The Mount Palmer goldmine operated from 1934 to 1944 and was not only genuine but a very rich strike.
It all began in late 1934 when Augustus Palmer, a prospector of many years experience, embarked on another prospecting expedition south of Yellowdine with his horse and cart. He was lucky with his searching & lease application, work commenced erecting of a 20 head battery during 1935 with 130 men employed by 1937.
Hessian, tin & canvas buildings were springing up like mushrooms and the area was a hive of activity. Some 43 blocks were auctioned from the Southern Cross courthouse, raising £3,969 for land that was worthless a few months earlier, and destined to be worthless again when the gold ran out.
Another 24 blocks were auctioned after the surveyors reserved areas for a post office, police, public hall and churches. The town boasted boarding houses, bakeries, butchers, a school and a medicine shop. As well there were three billiard saloons where two-up, dice and SP betting was conducted.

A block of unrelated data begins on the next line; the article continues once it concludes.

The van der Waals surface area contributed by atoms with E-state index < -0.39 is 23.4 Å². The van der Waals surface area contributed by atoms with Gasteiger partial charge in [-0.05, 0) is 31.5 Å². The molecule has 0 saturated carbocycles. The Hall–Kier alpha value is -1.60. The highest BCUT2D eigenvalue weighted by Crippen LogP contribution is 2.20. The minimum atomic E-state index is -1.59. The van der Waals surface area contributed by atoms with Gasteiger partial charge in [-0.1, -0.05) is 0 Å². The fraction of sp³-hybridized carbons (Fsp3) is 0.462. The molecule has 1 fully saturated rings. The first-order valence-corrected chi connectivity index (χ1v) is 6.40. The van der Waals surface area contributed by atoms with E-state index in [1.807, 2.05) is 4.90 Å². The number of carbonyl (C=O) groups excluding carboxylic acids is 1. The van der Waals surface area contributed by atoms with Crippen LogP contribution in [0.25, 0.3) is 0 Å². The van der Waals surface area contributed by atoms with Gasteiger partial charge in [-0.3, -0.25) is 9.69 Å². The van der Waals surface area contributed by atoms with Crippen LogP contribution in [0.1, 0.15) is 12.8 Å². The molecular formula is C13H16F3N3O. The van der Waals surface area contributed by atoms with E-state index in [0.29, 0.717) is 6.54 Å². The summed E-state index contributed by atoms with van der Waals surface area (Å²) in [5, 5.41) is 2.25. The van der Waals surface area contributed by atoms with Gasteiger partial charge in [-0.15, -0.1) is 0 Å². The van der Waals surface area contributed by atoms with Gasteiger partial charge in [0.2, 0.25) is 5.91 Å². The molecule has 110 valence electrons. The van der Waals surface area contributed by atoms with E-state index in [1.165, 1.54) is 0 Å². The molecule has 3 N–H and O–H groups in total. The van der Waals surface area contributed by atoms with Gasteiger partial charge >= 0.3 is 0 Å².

At its height the population of Mount Palmer was estimated at 500. The war took many young workers away and the mine struggled to cope with the labour shortage. By the end of 1942 the number of men employed at the mine had declined to 60. By the end of 1943 Mount Palmer was almost a ghost town. In June 1944, after a run of nine years, the Mount Palmer mine ceased operations. By this stage the main shaft was down to 500 feet.
Officially the mine produced 4,928 kilograms of gold from 310,728 tons of stone. Unofficially the figure was much higher.
All that remains of "The most pretentious Two storey hotel" built in Goldfields at the time is the brick archway. The hotel was famous for its very long bar and two stories. The bricks were eventually carted to Kalgoorlie and built into the 1st chain store in the field. The building is now the Bankwest Bank in Hannan Street, Kalgoorlie.
Concrete foundations of the mine buildings, treatment plants, cyanide tanks, water cooling dams, the open cut and tailing dumps are still visible today. Travel west past the hotel arch and you come across a long grave and head stone. The area is also noted for the magnificent display of our Shire's floral emblem, the Flame Grevillea, Excelsior, which grows profusely on all sand plain country.
As the gold ran out, the people moved on, wilderness takes over, dotted with remains of times gone by. Take a walk through the area and you can spot the old streets and remains of buildings. Visit the old mine site.